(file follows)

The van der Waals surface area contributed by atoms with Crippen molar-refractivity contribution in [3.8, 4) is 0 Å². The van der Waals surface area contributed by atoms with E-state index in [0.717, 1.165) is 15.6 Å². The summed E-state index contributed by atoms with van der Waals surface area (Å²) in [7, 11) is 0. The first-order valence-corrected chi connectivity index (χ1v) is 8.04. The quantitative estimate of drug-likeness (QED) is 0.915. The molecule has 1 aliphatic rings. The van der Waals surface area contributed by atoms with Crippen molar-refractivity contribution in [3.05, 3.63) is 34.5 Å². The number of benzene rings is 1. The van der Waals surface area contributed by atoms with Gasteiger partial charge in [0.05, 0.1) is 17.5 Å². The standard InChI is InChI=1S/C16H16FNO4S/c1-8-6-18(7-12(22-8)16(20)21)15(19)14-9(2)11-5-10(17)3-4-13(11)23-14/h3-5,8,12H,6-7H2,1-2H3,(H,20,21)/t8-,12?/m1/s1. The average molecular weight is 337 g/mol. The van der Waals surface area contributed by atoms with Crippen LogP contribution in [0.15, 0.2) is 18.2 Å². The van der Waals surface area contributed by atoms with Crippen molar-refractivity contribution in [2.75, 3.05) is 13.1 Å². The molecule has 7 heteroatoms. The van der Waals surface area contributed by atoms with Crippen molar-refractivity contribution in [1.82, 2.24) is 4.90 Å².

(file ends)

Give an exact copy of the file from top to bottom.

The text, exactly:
The van der Waals surface area contributed by atoms with Crippen molar-refractivity contribution in [3.8, 4) is 0 Å². The van der Waals surface area contributed by atoms with E-state index in [0.717, 1.165) is 15.6 Å². The summed E-state index contributed by atoms with van der Waals surface area (Å²) in [7, 11) is 0. The first-order valence-corrected chi connectivity index (χ1v) is 8.04. The quantitative estimate of drug-likeness (QED) is 0.915. The molecule has 1 aliphatic rings. The van der Waals surface area contributed by atoms with Crippen molar-refractivity contribution in [3.05, 3.63) is 34.5 Å². The number of benzene rings is 1. The van der Waals surface area contributed by atoms with Gasteiger partial charge in [0.05, 0.1) is 17.5 Å². The standard InChI is InChI=1S/C16H16FNO4S/c1-8-6-18(7-12(22-8)16(20)21)15(19)14-9(2)11-5-10(17)3-4-13(11)23-14/h3-5,8,12H,6-7H2,1-2H3,(H,20,21)/t8-,12?/m1/s1. The average molecular weight is 337 g/mol. The van der Waals surface area contributed by atoms with Crippen LogP contribution in [0.15, 0.2) is 18.2 Å². The van der Waals surface area contributed by atoms with Crippen molar-refractivity contribution in [2.75, 3.05) is 13.1 Å². The molecule has 7 heteroatoms. The van der Waals surface area contributed by atoms with Crippen molar-refractivity contribution in [1.82, 2.24) is 4.90 Å².